Is it true that if you get PhD from an institution, then it becomes very hard to become a tenure track faculty position at the same institution?

  • 7
    Depends from institution to institution. Go look at the background of many MIT professors - that will show you it is possible. Other places less so.
    – Jon Custer
    Mar 31, 2017 at 13:08
  • 9
    When it does happen, the faculty member has most commonly spent some time elsewhere after the PhD and before returning to a faculty position. Mar 31, 2017 at 14:35
  • 3
    In which country? If the country is small, there might only be one institution with a given subfield, and they probably don't want to discriminate against candidates from their own country. Apr 2, 2017 at 1:31
  • While in North America, it will Mexico/Canada for instance because the US is pretty competitive. Apr 3, 2017 at 4:51
  • Here it's a bit frowned upon. Obviously some professors even fear a local candidate would have too detailed knowledge about their shortcomings, or even might be part of some local allegiance structure ;)
    – jvb
    May 5, 2019 at 10:30

3 Answers 3


In theory, anyway, academia is very much like human biology: inbreeding and incest ought to be avoided because drawing from such a small pool of genes and backgrounds is likely to cause problems. Mixing it up benefits any area of inquiry: people whose training was from a diversity of institutions/supervisors/influences bring in new ideas and frameworks, and can keep a line of research from unwittingly falling into a rut when it comes to the lines of analysis being used.

Sometimes Ph.D. graduates of an institution are brought in out of necessity. If a department wants to hire a second faculty member in a very, very small subfield, for instance, the pool of applicants is likely to include a lot of Ph.D. graduates who worked under the first. That's pretty inevitable. This is, to extend the analogy, as if the human population has been reduced to 10 or 20 people and most of them are relatives. If there's no other choice, marrying cousins and siblings has to be done.

But those cases are the exception, in my experience. Within my field there are 3 or 4 departments in North America that have become notorious between 2009 and the present day for heavily favoring their own Ph.D. graduates (to the point where if the shortlist gets leaked, you can predict who's going to get the position from that and the job talks have only a small effect). It makes sense that departments want to look out for their own, and it also makes sense that if a department already has a good sense of someone being impressive, that's difficult for an outsider to challenge. But to return to the analogy, it's like marrying a pair of siblings to each other because they're both looking for a partner and already know each other and get along. In both cases, people will talk. In both cases, a reputation will be earned that is not good. The last time one of the 3 or 4 departments in question was looking for a new tenure-track faculty member and someone from the department anonymously shared the shortlist with a bunch of mailing lists, one of my colleagues made an extremely cynical, almost mean-spirited prediction that made me shake my head at the time and then ended up being entirely accurate.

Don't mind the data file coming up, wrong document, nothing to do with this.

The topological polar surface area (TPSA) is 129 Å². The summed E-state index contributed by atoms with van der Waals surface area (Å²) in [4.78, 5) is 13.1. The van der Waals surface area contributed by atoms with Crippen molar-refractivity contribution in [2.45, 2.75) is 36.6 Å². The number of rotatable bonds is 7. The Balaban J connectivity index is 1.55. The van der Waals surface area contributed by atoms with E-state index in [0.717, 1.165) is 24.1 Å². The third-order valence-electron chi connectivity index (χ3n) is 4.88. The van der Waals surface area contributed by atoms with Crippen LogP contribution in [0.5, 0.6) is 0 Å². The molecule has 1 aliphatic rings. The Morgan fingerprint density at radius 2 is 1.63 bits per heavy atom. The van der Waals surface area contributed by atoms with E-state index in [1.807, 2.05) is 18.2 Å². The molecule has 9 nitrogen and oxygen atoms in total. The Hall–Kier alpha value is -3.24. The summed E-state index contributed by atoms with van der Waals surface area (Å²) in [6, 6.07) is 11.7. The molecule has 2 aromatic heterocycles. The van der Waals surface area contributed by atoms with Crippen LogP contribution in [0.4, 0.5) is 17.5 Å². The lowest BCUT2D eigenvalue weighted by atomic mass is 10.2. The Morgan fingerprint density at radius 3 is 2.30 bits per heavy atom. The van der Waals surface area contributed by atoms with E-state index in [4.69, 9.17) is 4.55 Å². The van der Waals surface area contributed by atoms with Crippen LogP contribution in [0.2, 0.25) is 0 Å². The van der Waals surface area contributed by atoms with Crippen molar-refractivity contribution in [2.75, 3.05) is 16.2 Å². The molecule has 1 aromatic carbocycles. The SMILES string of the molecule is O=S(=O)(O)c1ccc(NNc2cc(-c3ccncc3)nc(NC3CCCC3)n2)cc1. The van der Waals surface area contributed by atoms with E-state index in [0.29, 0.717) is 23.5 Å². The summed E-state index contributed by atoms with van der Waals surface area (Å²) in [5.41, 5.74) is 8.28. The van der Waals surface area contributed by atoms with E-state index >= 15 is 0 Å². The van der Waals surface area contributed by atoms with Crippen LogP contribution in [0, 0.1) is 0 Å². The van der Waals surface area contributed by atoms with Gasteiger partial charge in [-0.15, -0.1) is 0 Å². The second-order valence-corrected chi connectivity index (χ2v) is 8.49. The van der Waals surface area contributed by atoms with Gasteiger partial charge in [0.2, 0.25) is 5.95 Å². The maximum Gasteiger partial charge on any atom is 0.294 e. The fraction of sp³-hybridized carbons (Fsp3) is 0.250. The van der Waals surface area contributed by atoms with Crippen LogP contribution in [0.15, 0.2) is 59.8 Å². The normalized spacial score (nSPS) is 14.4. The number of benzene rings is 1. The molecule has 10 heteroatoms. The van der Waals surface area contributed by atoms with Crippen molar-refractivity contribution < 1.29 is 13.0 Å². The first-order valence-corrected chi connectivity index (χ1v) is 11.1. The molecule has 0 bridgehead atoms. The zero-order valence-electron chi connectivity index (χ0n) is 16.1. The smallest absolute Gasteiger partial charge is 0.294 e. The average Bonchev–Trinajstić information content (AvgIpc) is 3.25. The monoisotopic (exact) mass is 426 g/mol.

So yes, it is absolutely possible for someone to end up working at the institution where they did their Ph.D.; but unless there are extenuating circumstances, people are likely to think less of the department in question for hiring its own. It benefits every department not to default to someone they already like and someone whose ideas are comfortable and familiar to them.


The big problem here is that you were trained by your adviser, and your adviser is already a tenure-track professor at your own institution. It's very likely that from a departmental point of view you're just going to replicate your adviser's expertise.

Typically a department sees a new hire as a chance to incorporate new skills or new ideas so they can broaden what kinds of courses and research they can do.

I personally know of one person who was hired by their own PhD institution, and it just so happened that he was graduating as his adviser was leaving, so he took his adviser's role in the department.


It's certainly possible - at my PhD institution, at least two faculty members who got their degree have returned to tenure track positions, and at least one subsequently was tenured. As others have noted however, they both spent time at other institutions as well before returning.

Whether it is likely or not will very much depend on the policies of both the university and the department in question.

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